Tons of plastic bags stockpiled in New Brunswick as options are considered
The cheap plastic has been piling up with nowhere to go since 2017, and no one knows what to do with it
Sorting centres across New Brunswick are stockpiling hundreds of tons of plastic bags, as employees scratch their heads to figure out what to do with the material few recycling companies are willing to buy from them anymore.
"We don't want to landfill it just yet," said Marc-André Chiasson, communications officer with Moncton's Eco 360, the company that manages landfill for Southeast New Brunswick.
"We're keeping our hopes up that we'll have some new market that'll come out of the woodwork."
For decades, half the world's plastic ended up in China, where a booming manufacturing sector fuelled the demand for recyclable materials.
But as the country started generating more waste of its own, rules on imports became stricter.
What's often been described as a "ban" on foreign plastic, was in fact a series of increasingly stringent regulations on which materials could come in, and in what condition.
If the plastic was dirty or not sorted properly, it couldn't come through.
A few places — Fredericton among them — managed to continue shipping their plastic to China after the regulations were introduced in 2017.
But the laws got tighter since, and just last month, the Fredericton Region Solid Waste Commission learned its waste wouldn't be welcome anymore either.
At Moncton's sorting centre, 16 tonnes of plastic bags arrive each month through the recycling program.
Since 2017, the bags have been stockpiled and put away in containers, though the centre is not surprised to hear the waste from some facilities ended up dumped in Southeast Asia.
"We knew that this was going on across North America," said Gena Alderson, waste diversion co-ordinator for Eco 360.
"It means we're going to have to start rethinking the way that we're doing things. It also means that a lot of the material that used to be processed in Asia is going to be dealt with and processed closer to home. So we're just finally going to be taking a little bit more responsibility for the waste that we're creating."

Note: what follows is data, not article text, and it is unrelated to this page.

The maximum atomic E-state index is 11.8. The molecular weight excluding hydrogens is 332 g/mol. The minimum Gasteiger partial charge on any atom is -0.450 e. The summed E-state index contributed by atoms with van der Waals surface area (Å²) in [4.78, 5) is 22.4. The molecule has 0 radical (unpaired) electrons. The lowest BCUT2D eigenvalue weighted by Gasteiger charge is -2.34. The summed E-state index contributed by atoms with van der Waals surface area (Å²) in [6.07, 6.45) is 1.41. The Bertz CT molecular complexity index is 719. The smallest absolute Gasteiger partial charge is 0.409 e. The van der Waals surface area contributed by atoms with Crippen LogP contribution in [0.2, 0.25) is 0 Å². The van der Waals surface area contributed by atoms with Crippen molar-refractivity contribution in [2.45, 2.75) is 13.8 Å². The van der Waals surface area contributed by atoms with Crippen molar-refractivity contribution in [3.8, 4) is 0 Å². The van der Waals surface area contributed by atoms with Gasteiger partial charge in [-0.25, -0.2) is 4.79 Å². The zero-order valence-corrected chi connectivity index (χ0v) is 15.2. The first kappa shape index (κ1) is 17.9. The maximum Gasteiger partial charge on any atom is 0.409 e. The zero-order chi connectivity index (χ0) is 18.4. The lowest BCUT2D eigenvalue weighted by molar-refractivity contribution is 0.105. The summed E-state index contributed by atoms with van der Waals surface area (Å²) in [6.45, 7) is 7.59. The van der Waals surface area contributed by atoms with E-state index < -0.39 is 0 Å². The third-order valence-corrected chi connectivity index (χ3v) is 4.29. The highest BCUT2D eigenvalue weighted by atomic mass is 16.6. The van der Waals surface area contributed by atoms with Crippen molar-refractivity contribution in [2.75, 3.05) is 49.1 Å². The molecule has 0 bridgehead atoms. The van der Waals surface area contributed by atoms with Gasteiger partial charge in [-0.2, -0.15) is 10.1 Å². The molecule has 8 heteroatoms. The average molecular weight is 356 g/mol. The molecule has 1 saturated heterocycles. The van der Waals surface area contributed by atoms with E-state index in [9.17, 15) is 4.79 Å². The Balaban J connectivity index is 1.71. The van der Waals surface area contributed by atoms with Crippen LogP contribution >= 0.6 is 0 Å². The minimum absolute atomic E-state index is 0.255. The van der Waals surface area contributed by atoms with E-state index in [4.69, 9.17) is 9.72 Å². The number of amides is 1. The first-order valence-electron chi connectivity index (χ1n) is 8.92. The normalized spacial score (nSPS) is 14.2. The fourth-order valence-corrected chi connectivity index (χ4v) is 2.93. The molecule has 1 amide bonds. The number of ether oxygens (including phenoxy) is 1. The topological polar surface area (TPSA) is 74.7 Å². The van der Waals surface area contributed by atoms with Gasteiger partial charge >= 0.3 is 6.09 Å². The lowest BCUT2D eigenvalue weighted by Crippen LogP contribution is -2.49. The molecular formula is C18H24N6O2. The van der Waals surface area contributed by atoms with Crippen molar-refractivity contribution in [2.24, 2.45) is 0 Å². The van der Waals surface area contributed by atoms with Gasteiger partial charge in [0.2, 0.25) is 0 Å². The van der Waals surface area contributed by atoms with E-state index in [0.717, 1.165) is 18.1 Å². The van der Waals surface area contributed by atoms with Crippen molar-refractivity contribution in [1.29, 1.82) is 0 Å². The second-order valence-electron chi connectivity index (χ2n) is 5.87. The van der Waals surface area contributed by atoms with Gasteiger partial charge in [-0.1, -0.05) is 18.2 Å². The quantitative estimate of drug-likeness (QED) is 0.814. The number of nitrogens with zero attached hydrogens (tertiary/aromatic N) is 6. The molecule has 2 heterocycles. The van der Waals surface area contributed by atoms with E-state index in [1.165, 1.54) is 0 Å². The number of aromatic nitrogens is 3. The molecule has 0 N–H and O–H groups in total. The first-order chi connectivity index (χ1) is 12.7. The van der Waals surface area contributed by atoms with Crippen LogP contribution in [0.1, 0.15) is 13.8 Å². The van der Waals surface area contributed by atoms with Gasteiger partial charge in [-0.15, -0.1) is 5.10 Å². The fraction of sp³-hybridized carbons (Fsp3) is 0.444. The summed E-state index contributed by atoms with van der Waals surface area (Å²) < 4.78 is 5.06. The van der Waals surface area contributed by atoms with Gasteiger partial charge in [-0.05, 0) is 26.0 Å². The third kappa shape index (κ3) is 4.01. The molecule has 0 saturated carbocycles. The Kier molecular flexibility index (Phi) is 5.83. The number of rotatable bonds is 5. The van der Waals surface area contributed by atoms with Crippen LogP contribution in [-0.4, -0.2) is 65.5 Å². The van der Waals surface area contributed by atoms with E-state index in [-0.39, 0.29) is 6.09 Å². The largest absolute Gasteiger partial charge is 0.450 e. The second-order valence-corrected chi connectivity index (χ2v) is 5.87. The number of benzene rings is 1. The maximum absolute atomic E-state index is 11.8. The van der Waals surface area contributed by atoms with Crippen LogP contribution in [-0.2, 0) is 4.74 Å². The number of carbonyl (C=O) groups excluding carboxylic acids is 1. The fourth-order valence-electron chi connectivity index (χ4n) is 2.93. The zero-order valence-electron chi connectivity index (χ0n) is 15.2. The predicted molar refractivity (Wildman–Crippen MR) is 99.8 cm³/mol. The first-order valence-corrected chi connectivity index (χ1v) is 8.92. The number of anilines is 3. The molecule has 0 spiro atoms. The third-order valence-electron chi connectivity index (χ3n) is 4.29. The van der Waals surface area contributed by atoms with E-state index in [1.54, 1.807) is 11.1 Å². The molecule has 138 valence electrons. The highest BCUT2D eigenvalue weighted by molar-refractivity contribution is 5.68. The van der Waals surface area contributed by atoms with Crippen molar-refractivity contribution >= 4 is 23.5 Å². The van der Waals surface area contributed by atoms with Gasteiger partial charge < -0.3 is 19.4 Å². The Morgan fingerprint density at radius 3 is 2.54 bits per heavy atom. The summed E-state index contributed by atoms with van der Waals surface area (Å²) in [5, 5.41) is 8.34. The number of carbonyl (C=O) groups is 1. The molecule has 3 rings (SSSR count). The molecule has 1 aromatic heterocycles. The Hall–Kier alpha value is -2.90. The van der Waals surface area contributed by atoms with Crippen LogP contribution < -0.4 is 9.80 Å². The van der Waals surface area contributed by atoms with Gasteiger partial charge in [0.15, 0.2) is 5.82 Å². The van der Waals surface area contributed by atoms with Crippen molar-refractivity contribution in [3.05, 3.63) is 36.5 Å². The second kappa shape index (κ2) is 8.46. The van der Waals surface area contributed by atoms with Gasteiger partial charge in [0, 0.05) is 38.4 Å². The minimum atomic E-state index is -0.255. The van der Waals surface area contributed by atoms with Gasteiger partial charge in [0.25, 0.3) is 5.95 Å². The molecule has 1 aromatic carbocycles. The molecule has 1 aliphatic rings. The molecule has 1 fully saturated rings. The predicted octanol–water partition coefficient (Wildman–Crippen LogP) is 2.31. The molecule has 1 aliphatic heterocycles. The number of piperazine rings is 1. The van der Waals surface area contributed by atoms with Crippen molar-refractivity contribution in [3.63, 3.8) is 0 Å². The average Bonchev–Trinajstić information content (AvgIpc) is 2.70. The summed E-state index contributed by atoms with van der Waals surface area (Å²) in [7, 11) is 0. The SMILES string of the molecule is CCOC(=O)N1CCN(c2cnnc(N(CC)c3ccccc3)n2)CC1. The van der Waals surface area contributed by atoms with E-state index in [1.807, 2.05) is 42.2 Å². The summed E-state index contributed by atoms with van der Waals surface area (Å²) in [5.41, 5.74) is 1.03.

The problem with plastic film — blue recycling bags, shopping bags, bread bags and fruit bags — is that it's a material that's chemically hard to break down, Alderson said, and because it can generate an electric charge, dirt tends to cling to it.
Still, Alderson is hoping to find a local recycling company interested in buying the product.
What to do with them?
In Saint John, Brenda MacCallum is wondering if accepting plastic bags for recycling is part of the problem.
"Does it in fact lower their impetus to try to reuse their plastic bags, or to reduce the number of plastic bags they get in the first place?" said MacCallum, public relations and program development officer with the Fundy Regional Service Commission.
The commission received a motion from the city of Saint John asking it to consider the question and will be making a recommendation next month, though every municipality would then be responsible for changing its recycling program.
Moncton said the city is not ready to wait for the province, and is looking at banning single-use plastic bags by July 2020.
- How our waste winds up in places like Malaysia and the Philippines
- Ottawa announces plans to ban single-use plastics starting in 2021 at the earliest
Prime Minister Justin Trudeau has said a real solution needs to be nationwide and has promised to ban plastic bags by 2021, but that's at the earliest.
Until that happens, the advice is to keep putting plastic bags in the recycling, but consider it a last resort.
"Recycling is good, but it should be the last step," said Chiasson.